Bloomberg News

Kenya May Tighten Policy to Stabilize Shilling, Inflation

June 23, 2011

(Updates with comment by analyst in 10th paragraph.)

June 23 (Bloomberg) -- Kenya’s central bank said it may tighten monetary policy further to stabilize the shilling and said it had taken “appropriate action” against unidentified lenders to stem speculative trading in the currency.

The bank will “consider further tightening of monetary policy to tame future inflation and stabilize the exchange rate,” Governor Njuguna Ndung’u told reporters today in Nairobi. “Once we analyse the inflation crisis and see that it is not subsiding, we have room to take monetary policy further.”

Kenya’s shilling has depreciated 10 percent against the dollar this year, ranking it the world’s third-worst performing currency after Suriname’s dollar and Maldives’ rufiyaa. The East African nation is grappling with 13 percent inflation, up from 3.2 percent in October, as the price of corn, the nation’s staple food, soared 33 percent in the period.

The Monetary Policy Committee cut interest rates to a record low in January, before raising them by a total of a half a percentage point at the following two monetary policy meetings in March and May.

The central bank took action to stem speculative trading in the currency market. In the week to June 16, five banks exported $260 million, while at the same time the volume of borrowing from the central bank by “strong” lenders increased, suggesting arbitrage opportunities, Ndung’u said. Four banks were found to be holding “very large overseas positions” that didn’t reflect trading fundamentals, he said, without identifying the banks.

Arbitrage Restrictions

“Their positions are largely associated with their group companies overseas,” he said. “We will restrict them from any arbitrage using the domestic currency.” He didn’t provide further details.

Arbitrage involves the simultaneous purchase and sale of related securities to profit from their difference in price.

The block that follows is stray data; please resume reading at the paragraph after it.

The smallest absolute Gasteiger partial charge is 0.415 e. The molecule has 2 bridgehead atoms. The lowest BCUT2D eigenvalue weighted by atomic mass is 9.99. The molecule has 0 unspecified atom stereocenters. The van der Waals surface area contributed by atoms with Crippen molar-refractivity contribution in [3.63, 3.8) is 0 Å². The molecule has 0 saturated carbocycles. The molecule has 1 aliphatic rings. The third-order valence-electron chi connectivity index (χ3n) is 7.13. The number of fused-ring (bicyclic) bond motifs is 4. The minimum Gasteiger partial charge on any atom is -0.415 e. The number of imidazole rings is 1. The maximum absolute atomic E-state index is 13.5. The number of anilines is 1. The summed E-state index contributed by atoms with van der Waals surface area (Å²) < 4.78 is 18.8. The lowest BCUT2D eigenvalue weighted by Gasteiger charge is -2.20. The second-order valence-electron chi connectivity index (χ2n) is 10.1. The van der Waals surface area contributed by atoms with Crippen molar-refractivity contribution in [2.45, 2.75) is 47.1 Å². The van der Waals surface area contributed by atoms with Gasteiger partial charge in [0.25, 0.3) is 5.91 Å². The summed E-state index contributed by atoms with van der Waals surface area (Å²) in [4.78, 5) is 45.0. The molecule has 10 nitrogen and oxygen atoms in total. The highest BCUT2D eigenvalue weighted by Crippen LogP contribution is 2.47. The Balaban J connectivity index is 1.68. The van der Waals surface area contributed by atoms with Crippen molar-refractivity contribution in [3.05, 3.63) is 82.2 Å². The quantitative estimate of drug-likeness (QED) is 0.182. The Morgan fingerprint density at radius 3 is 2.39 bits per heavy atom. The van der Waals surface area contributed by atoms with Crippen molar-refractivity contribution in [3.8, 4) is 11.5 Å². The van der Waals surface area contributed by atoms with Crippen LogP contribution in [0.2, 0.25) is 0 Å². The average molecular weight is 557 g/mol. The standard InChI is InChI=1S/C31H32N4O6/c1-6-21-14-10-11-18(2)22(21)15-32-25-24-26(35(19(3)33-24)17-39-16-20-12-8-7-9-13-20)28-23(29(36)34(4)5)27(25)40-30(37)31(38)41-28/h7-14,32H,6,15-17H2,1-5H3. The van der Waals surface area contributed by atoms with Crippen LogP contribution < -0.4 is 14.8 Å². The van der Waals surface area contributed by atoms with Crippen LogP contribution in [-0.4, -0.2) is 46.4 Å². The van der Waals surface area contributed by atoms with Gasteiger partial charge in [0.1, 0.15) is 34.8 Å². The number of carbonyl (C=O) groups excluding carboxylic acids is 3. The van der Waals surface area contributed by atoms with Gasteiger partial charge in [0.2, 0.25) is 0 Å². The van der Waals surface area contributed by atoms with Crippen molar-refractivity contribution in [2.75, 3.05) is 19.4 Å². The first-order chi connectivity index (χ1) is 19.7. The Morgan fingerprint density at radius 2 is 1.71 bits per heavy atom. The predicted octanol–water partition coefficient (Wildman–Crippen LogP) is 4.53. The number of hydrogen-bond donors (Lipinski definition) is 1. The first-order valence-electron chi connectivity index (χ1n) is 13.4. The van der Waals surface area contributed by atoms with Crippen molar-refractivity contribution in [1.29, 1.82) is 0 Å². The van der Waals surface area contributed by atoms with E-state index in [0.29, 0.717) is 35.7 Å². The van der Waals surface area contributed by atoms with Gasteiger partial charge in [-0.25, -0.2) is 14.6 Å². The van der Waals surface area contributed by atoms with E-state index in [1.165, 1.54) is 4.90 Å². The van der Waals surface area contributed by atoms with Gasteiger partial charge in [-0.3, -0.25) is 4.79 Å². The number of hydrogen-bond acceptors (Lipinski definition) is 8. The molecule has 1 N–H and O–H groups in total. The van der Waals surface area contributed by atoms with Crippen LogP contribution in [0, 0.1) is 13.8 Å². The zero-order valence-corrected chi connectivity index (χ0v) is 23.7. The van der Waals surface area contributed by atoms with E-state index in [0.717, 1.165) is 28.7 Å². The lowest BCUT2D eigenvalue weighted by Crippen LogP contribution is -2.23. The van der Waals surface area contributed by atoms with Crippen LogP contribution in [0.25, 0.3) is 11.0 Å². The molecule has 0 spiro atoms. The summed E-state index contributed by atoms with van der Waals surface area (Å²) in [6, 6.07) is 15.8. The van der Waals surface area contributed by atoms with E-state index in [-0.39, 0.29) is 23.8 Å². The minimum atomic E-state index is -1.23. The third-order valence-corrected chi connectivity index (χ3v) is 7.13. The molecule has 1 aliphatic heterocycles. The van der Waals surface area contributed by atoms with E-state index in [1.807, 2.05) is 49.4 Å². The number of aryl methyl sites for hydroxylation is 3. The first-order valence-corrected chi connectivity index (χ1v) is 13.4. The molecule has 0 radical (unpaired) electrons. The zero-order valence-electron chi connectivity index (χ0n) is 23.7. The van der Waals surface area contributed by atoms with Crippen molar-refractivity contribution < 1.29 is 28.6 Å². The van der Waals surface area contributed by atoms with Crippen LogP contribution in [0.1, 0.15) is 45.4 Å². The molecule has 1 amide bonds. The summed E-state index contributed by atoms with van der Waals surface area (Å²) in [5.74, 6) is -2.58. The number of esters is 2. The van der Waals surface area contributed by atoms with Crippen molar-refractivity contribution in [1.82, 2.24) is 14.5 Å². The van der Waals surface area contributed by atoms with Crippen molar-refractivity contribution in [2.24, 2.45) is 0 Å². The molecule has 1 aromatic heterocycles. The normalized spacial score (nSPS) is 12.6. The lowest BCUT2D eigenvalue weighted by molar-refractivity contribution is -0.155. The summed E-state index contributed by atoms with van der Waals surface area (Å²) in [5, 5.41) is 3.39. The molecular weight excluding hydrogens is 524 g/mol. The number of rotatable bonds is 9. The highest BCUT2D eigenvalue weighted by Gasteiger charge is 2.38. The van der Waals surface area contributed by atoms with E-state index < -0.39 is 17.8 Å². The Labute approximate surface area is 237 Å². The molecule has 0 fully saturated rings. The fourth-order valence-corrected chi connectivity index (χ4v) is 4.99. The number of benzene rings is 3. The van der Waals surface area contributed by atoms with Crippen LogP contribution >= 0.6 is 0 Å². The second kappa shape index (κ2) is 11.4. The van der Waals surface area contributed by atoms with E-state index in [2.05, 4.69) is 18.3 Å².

The bank will also in future allow all institutions licensed to trade in foreign exchange to make bids when it buys or sells currency. “This will remove the dominance in the market and make forex trading competitive,” Ndung’u said.

The shilling traded at a 17-year-low of 92.05 against the dollar yesterday. It was trading 0.9 percent stronger at 90.05 at 5:04 p.m. in Nairobi. The currency may strengthen after Ndung’u’s comments, said Razia Khan, head of Africa research at Standard Chartered Bank Plc in London.

‘Benign Neglect’

“It is now clear that the authorities are no longer applying a policy of benign neglect toward the foreign-exchange rate, and market participants are likely to react to this signal,” Khan said in an e-mailed note today.

Among other monetary policy tools at the central bank’s disposal are the liquidity ratio, Ndung’u said. The bank may consider changing what qualifies as liquidity at commercial banks, reducing their ability to speculate in the currency market, he said.

“They will have less power to play in the market,” he said. “That can be more effective, maybe before we go to the next MPC meeting.” He didn’t provide further details.

The central bank’s Monetary Policy Committee is scheduled to meet again next month. At its last meeting in May, the central bank also raised its cash reserve ratio by a quarter of a percentage point to 4.75 percent.

--Editors: Paul Richardson, Philip Sanders.

To contact the reporter on this story: Johnstone Ole Turana in Nairobi at jturana@bloomberg.net.

To contact the editor responsible for this story: Paul Richardson in Nairobi at pmrichardson@bloomberg.net.


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